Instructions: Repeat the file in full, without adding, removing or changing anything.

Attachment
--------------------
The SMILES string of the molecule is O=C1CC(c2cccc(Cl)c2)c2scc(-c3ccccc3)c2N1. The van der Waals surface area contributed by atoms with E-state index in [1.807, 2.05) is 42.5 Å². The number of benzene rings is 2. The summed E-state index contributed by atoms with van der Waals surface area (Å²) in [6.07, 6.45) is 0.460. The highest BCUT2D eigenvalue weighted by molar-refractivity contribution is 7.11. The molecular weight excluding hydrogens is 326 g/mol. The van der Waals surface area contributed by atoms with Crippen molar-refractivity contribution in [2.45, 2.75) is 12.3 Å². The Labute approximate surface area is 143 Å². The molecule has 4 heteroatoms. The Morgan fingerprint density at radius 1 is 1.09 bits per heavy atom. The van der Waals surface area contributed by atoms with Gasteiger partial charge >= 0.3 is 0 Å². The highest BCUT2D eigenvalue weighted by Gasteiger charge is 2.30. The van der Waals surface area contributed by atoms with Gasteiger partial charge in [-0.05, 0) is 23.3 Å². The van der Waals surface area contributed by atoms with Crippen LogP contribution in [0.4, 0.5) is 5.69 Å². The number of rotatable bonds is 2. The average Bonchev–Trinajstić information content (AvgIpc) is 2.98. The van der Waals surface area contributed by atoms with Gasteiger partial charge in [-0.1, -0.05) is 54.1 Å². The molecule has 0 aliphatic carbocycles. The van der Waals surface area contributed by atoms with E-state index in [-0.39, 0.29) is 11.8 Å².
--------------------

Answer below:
The SMILES string of the molecule is O=C1CC(c2cccc(Cl)c2)c2scc(-c3ccccc3)c2N1. The van der Waals surface area contributed by atoms with E-state index in [1.807, 2.05) is 42.5 Å². The number of benzene rings is 2. The summed E-state index contributed by atoms with van der Waals surface area (Å²) in [6.07, 6.45) is 0.460. The highest BCUT2D eigenvalue weighted by molar-refractivity contribution is 7.11. The molecular weight excluding hydrogens is 326 g/mol. The van der Waals surface area contributed by atoms with Crippen molar-refractivity contribution in [2.45, 2.75) is 12.3 Å². The Labute approximate surface area is 143 Å². The molecule has 4 heteroatoms. The Morgan fingerprint density at radius 1 is 1.09 bits per heavy atom. The van der Waals surface area contributed by atoms with Gasteiger partial charge >= 0.3 is 0 Å². The highest BCUT2D eigenvalue weighted by Gasteiger charge is 2.30. The van der Waals surface area contributed by atoms with Gasteiger partial charge in [-0.05, 0) is 23.3 Å². The van der Waals surface area contributed by atoms with Crippen LogP contribution in [0.4, 0.5) is 5.69 Å². The number of rotatable bonds is 2. The average Bonchev–Trinajstić information content (AvgIpc) is 2.98. The van der Waals surface area contributed by atoms with Gasteiger partial charge in [-0.1, -0.05) is 54.1 Å². The molecule has 0 aliphatic carbocycles. The van der Waals surface area contributed by atoms with E-state index in [-0.39, 0.29) is 11.8 Å².